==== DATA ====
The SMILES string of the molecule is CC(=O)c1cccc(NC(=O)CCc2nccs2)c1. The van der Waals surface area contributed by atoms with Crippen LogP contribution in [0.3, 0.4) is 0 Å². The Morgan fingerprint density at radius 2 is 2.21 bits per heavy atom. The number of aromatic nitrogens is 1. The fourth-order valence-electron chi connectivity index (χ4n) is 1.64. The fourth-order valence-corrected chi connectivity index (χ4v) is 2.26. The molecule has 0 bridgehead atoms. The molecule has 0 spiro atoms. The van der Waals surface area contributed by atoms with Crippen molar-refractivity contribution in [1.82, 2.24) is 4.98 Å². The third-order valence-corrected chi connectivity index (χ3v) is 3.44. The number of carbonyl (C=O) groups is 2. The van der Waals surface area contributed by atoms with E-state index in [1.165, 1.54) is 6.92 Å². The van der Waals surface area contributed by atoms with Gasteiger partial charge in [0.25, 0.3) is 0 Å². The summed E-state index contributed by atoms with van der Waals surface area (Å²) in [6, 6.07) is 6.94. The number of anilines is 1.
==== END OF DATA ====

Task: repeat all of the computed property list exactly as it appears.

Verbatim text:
The SMILES string of the molecule is CC(=O)c1cccc(NC(=O)CCc2nccs2)c1. The van der Waals surface area contributed by atoms with Crippen LogP contribution in [0.3, 0.4) is 0 Å². The Morgan fingerprint density at radius 2 is 2.21 bits per heavy atom. The number of aromatic nitrogens is 1. The fourth-order valence-electron chi connectivity index (χ4n) is 1.64. The fourth-order valence-corrected chi connectivity index (χ4v) is 2.26. The molecule has 0 bridgehead atoms. The molecule has 0 spiro atoms. The van der Waals surface area contributed by atoms with Crippen molar-refractivity contribution in [1.82, 2.24) is 4.98 Å². The third-order valence-corrected chi connectivity index (χ3v) is 3.44. The number of carbonyl (C=O) groups is 2. The van der Waals surface area contributed by atoms with E-state index in [1.165, 1.54) is 6.92 Å². The van der Waals surface area contributed by atoms with Gasteiger partial charge in [0.25, 0.3) is 0 Å². The summed E-state index contributed by atoms with van der Waals surface area (Å²) in [6, 6.07) is 6.94. The number of anilines is 1.